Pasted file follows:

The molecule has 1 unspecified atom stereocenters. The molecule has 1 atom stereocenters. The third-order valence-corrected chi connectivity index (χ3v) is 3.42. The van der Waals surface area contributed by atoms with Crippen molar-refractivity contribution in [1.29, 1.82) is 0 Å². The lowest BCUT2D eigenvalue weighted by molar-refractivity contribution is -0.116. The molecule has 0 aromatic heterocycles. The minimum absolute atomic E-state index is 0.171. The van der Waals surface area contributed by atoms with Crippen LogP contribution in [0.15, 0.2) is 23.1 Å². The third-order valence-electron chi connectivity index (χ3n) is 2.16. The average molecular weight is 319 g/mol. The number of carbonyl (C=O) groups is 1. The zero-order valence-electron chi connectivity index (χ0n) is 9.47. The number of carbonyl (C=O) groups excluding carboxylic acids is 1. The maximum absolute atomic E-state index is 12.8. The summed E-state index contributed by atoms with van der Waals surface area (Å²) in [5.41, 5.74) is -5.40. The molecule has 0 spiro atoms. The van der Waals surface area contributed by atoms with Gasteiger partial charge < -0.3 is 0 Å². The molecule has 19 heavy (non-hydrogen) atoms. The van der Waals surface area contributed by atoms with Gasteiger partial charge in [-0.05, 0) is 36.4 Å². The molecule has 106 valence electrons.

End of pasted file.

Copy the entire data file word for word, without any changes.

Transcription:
The molecule has 1 unspecified atom stereocenters. The molecule has 1 atom stereocenters. The third-order valence-corrected chi connectivity index (χ3v) is 3.42. The van der Waals surface area contributed by atoms with Crippen molar-refractivity contribution in [1.29, 1.82) is 0 Å². The lowest BCUT2D eigenvalue weighted by molar-refractivity contribution is -0.116. The molecule has 0 aromatic heterocycles. The minimum absolute atomic E-state index is 0.171. The van der Waals surface area contributed by atoms with Crippen LogP contribution in [0.15, 0.2) is 23.1 Å². The third-order valence-electron chi connectivity index (χ3n) is 2.16. The average molecular weight is 319 g/mol. The number of carbonyl (C=O) groups is 1. The zero-order valence-electron chi connectivity index (χ0n) is 9.47. The number of carbonyl (C=O) groups excluding carboxylic acids is 1. The maximum absolute atomic E-state index is 12.8. The summed E-state index contributed by atoms with van der Waals surface area (Å²) in [5.41, 5.74) is -5.40. The molecule has 0 spiro atoms. The van der Waals surface area contributed by atoms with Gasteiger partial charge < -0.3 is 0 Å². The molecule has 19 heavy (non-hydrogen) atoms. The van der Waals surface area contributed by atoms with Gasteiger partial charge in [-0.05, 0) is 36.4 Å². The molecule has 106 valence electrons.